What does it mean to be ‘so white’? I guess it means to me to not be aware that there are other worlds out there, other cultures, other ways of thinking and being. I understand not everyone is going to be amazed by my Indian culture and I don’t need them to be. I just need them to see me as a person, a real person first, a person of Indian origin second. Just notice and appreciate all of me.
See white people look at it this way: I know about your culture, I eat your food, I watch your T.V. and I know every pop song you like. I just want you to acknowledge even though sometimes I eat different foods, watch Indian T.V. and sing Indian songs…I’m still cool. We can still hang. We can still shoot the shit.
We have a lot in common. I have a white friend who claims that I’m whiter than her. It’s possible since I honestly listen to white light F.M. I’m not even sure what else really makes me white except that I specialize in the English Language. I also teach white kids about white stuff in a primarily white college.
I taught in the inner city in secondary schools. Honestly the reason I quit that was because it was too hard for me to handle. There was a lot diversity in those schools, and there was socio-economic hardship. Am I too white for all that?
No. I just wasn’t getting through to them. I couldn’t find a way to discipline them. I’m not a hard ass. I’m a lot softer and I need peace. It just didn’t fit with who I am.
So who am I if I can’t work with students who are challenged economically, socially and racially? I do want to work in diverse areas, just not with young kids. And I realized it’s not because I’m racist or elitist. I just like working with adults. I don’t know how to work with kids very well.
The point is that maybe there is no such thing as being ‘too white’ or ‘too black’ or ‘too Indian.’ Maybe we are all just caught up in our own cultures. It’s true I grew up in white America, that’s probably why I prefer teaching in white America. I don’t know if that is a bad thing, it might just be a thing.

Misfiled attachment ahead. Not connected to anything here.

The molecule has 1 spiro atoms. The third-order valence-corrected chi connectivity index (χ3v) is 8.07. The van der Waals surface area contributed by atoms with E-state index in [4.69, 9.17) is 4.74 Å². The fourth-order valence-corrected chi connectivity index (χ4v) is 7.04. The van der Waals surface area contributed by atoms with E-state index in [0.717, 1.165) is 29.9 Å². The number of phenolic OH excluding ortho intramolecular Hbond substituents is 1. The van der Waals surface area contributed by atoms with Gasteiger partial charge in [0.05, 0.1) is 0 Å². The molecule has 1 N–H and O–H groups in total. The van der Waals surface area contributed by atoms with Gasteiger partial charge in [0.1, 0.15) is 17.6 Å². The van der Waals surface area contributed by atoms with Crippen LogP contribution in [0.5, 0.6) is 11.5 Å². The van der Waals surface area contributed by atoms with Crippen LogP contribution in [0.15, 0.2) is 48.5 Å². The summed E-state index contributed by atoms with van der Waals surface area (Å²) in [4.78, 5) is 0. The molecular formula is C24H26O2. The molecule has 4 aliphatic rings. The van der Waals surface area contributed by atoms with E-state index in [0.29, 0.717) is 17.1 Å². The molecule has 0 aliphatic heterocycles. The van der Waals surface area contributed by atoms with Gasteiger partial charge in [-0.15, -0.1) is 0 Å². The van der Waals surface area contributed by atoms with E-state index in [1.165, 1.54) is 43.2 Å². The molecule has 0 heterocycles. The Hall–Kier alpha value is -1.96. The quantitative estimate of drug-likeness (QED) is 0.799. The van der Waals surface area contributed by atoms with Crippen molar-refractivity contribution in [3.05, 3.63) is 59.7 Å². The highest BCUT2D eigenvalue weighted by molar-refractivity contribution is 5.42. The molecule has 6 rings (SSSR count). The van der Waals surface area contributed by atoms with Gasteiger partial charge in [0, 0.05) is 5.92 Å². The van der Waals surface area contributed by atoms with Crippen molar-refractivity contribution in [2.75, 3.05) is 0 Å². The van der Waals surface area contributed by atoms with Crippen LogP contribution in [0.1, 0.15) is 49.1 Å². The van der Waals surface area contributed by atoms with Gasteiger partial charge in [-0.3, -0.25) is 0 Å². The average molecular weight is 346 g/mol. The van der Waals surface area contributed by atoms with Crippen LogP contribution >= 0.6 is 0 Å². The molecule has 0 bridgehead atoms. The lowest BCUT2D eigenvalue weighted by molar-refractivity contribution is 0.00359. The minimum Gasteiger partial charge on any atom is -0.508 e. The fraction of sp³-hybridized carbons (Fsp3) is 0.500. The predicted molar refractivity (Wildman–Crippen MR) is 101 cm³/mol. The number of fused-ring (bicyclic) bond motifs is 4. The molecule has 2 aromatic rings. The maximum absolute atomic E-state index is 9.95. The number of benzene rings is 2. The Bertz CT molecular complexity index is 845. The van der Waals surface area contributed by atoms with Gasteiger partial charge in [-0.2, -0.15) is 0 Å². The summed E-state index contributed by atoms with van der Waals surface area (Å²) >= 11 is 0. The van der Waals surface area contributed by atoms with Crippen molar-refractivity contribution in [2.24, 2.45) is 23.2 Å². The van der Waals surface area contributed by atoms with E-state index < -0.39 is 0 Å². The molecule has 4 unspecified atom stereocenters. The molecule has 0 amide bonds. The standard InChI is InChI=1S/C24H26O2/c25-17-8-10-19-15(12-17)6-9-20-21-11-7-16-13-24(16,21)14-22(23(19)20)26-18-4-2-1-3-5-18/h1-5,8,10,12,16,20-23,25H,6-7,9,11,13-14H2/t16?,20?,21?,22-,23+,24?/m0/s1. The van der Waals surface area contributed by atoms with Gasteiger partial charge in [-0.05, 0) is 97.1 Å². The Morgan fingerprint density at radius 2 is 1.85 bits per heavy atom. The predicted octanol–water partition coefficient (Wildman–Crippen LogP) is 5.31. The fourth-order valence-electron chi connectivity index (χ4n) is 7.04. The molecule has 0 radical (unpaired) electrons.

Even as minorities, Indian people are financially and educationally privileged. But I’m not going to sit here and tell you that I’m OK with the way things are. I might have a lot of privilege but the one thing I do not have is white privilege. Sometimes I look at my students and feel oddly uncomfortable that I’m in a room with 25 white people and again here I am, the only minority. There are a couple minorities in my classes, but not too many.
Do I feel inferior to these white people that I’m teaching? I hope not. God I hope not. I feel something odd sometimes, like I’m different, because I am. I need to really realize that white is not better, its just different. We all need to realize that.
Being white is also not a crime either. I’m not accusing anyone of anything. If anything I’m accusing myself of having a racial inferiority complex that has roots that are thousands of years old. No white person, I’m not blaming you personally for the fact that white people used to rule India. Maybe I grew up with a notion that I have to impress white folks. My parents taught me I have to be better than them to be considered equal.
But it turns out I’m not better, I’m not worse, I’m just me. Equality is not about measuring things into equal parts. It’s not an equation that anyone of us can solve. Equality is really acceptance, and part of that is acceptance of oneself. I like being considered ‘exotic’ sometimes or ‘special.’ Maybe I like the attention. But in the end I just want to be considered.